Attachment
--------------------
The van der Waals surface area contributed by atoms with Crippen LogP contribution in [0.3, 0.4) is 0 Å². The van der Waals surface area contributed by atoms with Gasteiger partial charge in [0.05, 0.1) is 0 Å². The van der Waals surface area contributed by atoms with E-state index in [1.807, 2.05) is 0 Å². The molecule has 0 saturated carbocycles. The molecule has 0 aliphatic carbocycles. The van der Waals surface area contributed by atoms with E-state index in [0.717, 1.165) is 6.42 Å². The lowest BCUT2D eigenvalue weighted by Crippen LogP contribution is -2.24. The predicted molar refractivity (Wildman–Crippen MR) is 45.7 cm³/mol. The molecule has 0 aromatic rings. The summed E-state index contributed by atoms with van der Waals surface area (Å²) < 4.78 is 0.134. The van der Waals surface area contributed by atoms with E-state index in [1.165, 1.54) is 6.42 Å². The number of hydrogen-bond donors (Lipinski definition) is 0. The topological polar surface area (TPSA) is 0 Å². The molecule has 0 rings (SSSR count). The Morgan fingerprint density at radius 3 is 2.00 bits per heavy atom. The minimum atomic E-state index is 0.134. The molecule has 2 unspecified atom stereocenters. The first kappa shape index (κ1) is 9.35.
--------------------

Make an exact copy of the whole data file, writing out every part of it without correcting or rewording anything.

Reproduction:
The van der Waals surface area contributed by atoms with Crippen LogP contribution in [0.3, 0.4) is 0 Å². The van der Waals surface area contributed by atoms with Gasteiger partial charge in [0.05, 0.1) is 0 Å². The van der Waals surface area contributed by atoms with E-state index in [1.807, 2.05) is 0 Å². The molecule has 0 saturated carbocycles. The molecule has 0 aliphatic carbocycles. The van der Waals surface area contributed by atoms with E-state index in [0.717, 1.165) is 6.42 Å². The lowest BCUT2D eigenvalue weighted by Crippen LogP contribution is -2.24. The predicted molar refractivity (Wildman–Crippen MR) is 45.7 cm³/mol. The molecule has 0 aromatic rings. The summed E-state index contributed by atoms with van der Waals surface area (Å²) < 4.78 is 0.134. The van der Waals surface area contributed by atoms with E-state index in [1.165, 1.54) is 6.42 Å². The number of hydrogen-bond donors (Lipinski definition) is 0. The topological polar surface area (TPSA) is 0 Å². The molecule has 0 rings (SSSR count). The Morgan fingerprint density at radius 3 is 2.00 bits per heavy atom. The minimum atomic E-state index is 0.134. The molecule has 2 unspecified atom stereocenters. The first kappa shape index (κ1) is 9.35.